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Omnichannel: The new buzzword in CX


In the field of Customer Relationship Management, having various channels to reach out to the customer and providing a seamless CX has become more significant than ever is deciding the success of an organization. As part of the various CX projects that we do, 'Omnichannel' is becoming a buzz word and nearly everyone seems to be talking about it but majority of the folks seem to confuse between the two.

To most of us, Omnichannel would mean providing various channels to the customer to interact with the organization. For e.g. IVR, mobile, web, Agents, physical stores, virtual stores, webmail, snailmail etc. These essentially are just channels that a company is providing for the customer and would fit the definition of 'Multi-Channel' (having multiple channels to interact with the customer) rather than Omnichannel. Without going into a textbook definition of Omnichannel, I feel it goes much beyond the channel and looks to integrate all the channels available to a consumer so that he/she can seamlessly move from one channel to another without compromising the experience or the ability.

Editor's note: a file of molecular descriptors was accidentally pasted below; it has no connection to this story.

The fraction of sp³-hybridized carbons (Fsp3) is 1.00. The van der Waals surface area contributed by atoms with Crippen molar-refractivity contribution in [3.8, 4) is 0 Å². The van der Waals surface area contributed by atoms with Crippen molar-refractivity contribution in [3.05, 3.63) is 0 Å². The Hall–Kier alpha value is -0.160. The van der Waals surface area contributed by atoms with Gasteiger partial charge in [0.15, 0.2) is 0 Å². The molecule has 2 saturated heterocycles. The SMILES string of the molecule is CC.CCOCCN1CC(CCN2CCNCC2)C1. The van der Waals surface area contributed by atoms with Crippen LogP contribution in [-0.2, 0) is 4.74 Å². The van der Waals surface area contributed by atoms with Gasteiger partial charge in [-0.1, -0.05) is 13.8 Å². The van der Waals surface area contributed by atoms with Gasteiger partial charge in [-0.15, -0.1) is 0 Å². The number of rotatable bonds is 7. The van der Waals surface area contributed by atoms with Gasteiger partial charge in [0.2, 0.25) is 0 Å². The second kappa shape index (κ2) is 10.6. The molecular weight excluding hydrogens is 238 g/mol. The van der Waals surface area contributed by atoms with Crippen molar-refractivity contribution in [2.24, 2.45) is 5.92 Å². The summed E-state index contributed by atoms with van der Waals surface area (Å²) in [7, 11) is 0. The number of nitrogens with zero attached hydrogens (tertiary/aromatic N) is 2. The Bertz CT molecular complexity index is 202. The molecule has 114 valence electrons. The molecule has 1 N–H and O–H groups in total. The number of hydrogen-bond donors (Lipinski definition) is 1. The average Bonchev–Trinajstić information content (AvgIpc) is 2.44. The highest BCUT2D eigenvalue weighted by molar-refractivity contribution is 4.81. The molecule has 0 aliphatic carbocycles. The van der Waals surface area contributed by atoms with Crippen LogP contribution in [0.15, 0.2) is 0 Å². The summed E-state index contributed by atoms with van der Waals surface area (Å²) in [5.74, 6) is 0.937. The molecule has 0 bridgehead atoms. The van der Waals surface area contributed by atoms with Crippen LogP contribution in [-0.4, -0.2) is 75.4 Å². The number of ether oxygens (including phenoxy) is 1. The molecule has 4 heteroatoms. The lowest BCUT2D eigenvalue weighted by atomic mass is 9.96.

To illustrate the ideas behind the two, consider a customer who is trying to buy a smartphone through a marketplace. Suppose he/she goes onto the marketplace website and browses through a list of smartphones, selects one, adds the selection to the cart and tries to checkout. However, at the time of checkout he wants to get warranty details of the smartphone confirmed with a call center agent. So, he dials the customer care number, authenticates himself, the CSR agent gets a pop up on his Call center application with all the customer details and the interaction can begin. But, the CSR agent does not have details of what the customer's activity was on the website since both the website and call center are operating in silos. This would be an example of Multi-channel where the customer will have to start the entire transaction again, i.e. tell the CSR about the phone he intends to buy, provide details about the phone: configuration, price etc. that he is looking for.